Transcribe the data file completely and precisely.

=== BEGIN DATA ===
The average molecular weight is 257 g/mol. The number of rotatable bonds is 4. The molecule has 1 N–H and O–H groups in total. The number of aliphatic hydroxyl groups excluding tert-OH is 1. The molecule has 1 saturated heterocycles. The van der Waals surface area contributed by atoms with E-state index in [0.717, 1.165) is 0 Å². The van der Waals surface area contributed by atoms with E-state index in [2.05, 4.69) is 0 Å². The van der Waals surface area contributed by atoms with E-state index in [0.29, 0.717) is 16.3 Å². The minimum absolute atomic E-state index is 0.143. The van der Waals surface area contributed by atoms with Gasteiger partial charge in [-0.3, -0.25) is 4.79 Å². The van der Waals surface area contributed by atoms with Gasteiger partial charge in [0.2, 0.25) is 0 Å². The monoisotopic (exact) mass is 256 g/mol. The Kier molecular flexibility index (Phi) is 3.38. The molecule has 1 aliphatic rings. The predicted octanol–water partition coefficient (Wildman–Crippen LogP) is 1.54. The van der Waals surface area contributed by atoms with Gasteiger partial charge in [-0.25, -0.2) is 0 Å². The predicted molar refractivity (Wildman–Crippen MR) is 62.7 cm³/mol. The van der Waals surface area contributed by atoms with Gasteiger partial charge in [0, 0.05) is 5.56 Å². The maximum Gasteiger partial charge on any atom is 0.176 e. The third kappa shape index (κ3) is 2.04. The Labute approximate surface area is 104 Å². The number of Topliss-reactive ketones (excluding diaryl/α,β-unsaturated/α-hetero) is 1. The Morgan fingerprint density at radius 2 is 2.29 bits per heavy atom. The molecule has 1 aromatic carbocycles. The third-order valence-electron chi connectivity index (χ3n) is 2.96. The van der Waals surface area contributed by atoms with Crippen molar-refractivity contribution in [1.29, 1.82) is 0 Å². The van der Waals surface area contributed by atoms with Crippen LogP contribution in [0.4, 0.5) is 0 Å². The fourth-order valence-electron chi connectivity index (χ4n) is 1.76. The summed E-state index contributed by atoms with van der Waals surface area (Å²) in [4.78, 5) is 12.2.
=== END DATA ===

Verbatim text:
The average molecular weight is 257 g/mol. The number of rotatable bonds is 4. The molecule has 1 N–H and O–H groups in total. The number of aliphatic hydroxyl groups excluding tert-OH is 1. The molecule has 1 saturated heterocycles. The van der Waals surface area contributed by atoms with E-state index in [0.717, 1.165) is 0 Å². The van der Waals surface area contributed by atoms with E-state index in [2.05, 4.69) is 0 Å². The van der Waals surface area contributed by atoms with E-state index in [0.29, 0.717) is 16.3 Å². The minimum absolute atomic E-state index is 0.143. The van der Waals surface area contributed by atoms with Gasteiger partial charge in [-0.3, -0.25) is 4.79 Å². The van der Waals surface area contributed by atoms with Gasteiger partial charge in [0.2, 0.25) is 0 Å². The monoisotopic (exact) mass is 256 g/mol. The Kier molecular flexibility index (Phi) is 3.38. The molecule has 1 aliphatic rings. The predicted octanol–water partition coefficient (Wildman–Crippen LogP) is 1.54. The van der Waals surface area contributed by atoms with Gasteiger partial charge in [-0.25, -0.2) is 0 Å². The predicted molar refractivity (Wildman–Crippen MR) is 62.7 cm³/mol. The van der Waals surface area contributed by atoms with Gasteiger partial charge in [0, 0.05) is 5.56 Å². The maximum Gasteiger partial charge on any atom is 0.176 e. The third kappa shape index (κ3) is 2.04. The Labute approximate surface area is 104 Å². The number of Topliss-reactive ketones (excluding diaryl/α,β-unsaturated/α-hetero) is 1. The Morgan fingerprint density at radius 2 is 2.29 bits per heavy atom. The molecule has 1 aromatic carbocycles. The third-order valence-electron chi connectivity index (χ3n) is 2.96. The van der Waals surface area contributed by atoms with Crippen molar-refractivity contribution in [1.29, 1.82) is 0 Å². The van der Waals surface area contributed by atoms with Crippen LogP contribution in [0.4, 0.5) is 0 Å². The fourth-order valence-electron chi connectivity index (χ4n) is 1.76. The summed E-state index contributed by atoms with van der Waals surface area (Å²) in [4.78, 5) is 12.2.